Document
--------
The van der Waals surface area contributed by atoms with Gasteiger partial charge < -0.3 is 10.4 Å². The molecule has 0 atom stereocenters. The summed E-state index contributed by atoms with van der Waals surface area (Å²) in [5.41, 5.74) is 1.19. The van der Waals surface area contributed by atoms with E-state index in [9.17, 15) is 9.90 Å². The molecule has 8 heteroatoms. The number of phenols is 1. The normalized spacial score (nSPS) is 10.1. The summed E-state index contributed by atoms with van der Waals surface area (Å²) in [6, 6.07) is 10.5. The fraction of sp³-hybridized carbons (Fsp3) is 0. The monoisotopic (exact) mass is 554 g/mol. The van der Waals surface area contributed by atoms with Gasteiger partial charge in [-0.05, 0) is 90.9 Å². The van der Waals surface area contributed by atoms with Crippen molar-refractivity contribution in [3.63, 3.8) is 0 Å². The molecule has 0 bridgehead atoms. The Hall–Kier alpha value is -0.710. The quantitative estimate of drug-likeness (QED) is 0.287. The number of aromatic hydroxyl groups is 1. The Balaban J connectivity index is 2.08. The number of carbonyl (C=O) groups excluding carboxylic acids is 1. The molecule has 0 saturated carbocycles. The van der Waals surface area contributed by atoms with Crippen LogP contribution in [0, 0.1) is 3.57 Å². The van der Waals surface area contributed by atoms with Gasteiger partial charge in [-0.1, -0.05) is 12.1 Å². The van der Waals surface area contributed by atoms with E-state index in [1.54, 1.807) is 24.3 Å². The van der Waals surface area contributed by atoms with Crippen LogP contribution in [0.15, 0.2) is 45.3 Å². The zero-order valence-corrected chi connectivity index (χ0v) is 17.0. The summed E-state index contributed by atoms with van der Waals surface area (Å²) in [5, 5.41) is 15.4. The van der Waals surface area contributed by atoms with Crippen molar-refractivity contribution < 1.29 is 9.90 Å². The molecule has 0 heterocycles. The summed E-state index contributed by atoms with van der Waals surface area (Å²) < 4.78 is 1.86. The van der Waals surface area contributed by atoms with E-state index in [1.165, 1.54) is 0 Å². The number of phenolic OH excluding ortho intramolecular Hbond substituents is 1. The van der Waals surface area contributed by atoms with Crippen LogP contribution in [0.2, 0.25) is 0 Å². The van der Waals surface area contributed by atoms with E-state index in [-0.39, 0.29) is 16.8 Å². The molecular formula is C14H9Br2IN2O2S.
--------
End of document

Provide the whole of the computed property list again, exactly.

The van der Waals surface area contributed by atoms with Gasteiger partial charge < -0.3 is 10.4 Å². The molecule has 0 atom stereocenters. The summed E-state index contributed by atoms with van der Waals surface area (Å²) in [5.41, 5.74) is 1.19. The van der Waals surface area contributed by atoms with E-state index in [9.17, 15) is 9.90 Å². The molecule has 8 heteroatoms. The number of phenols is 1. The normalized spacial score (nSPS) is 10.1. The summed E-state index contributed by atoms with van der Waals surface area (Å²) in [6, 6.07) is 10.5. The fraction of sp³-hybridized carbons (Fsp3) is 0. The monoisotopic (exact) mass is 554 g/mol. The van der Waals surface area contributed by atoms with Gasteiger partial charge in [-0.05, 0) is 90.9 Å². The van der Waals surface area contributed by atoms with Crippen molar-refractivity contribution in [3.63, 3.8) is 0 Å². The molecule has 0 bridgehead atoms. The Hall–Kier alpha value is -0.710. The quantitative estimate of drug-likeness (QED) is 0.287. The number of aromatic hydroxyl groups is 1. The Balaban J connectivity index is 2.08. The number of carbonyl (C=O) groups excluding carboxylic acids is 1. The molecule has 0 saturated carbocycles. The van der Waals surface area contributed by atoms with Crippen LogP contribution in [0, 0.1) is 3.57 Å². The van der Waals surface area contributed by atoms with Gasteiger partial charge in [-0.1, -0.05) is 12.1 Å². The van der Waals surface area contributed by atoms with E-state index in [1.54, 1.807) is 24.3 Å². The van der Waals surface area contributed by atoms with Crippen LogP contribution in [0.15, 0.2) is 45.3 Å². The zero-order valence-corrected chi connectivity index (χ0v) is 17.0. The summed E-state index contributed by atoms with van der Waals surface area (Å²) in [5, 5.41) is 15.4. The van der Waals surface area contributed by atoms with Crippen molar-refractivity contribution < 1.29 is 9.90 Å². The molecule has 0 heterocycles. The summed E-state index contributed by atoms with van der Waals surface area (Å²) < 4.78 is 1.86. The van der Waals surface area contributed by atoms with E-state index in [1.165, 1.54) is 0 Å². The number of phenolic OH excluding ortho intramolecular Hbond substituents is 1. The van der Waals surface area contributed by atoms with Crippen LogP contribution in [0.2, 0.25) is 0 Å². The van der Waals surface area contributed by atoms with E-state index in [-0.39, 0.29) is 16.8 Å². The molecular formula is C14H9Br2IN2O2S.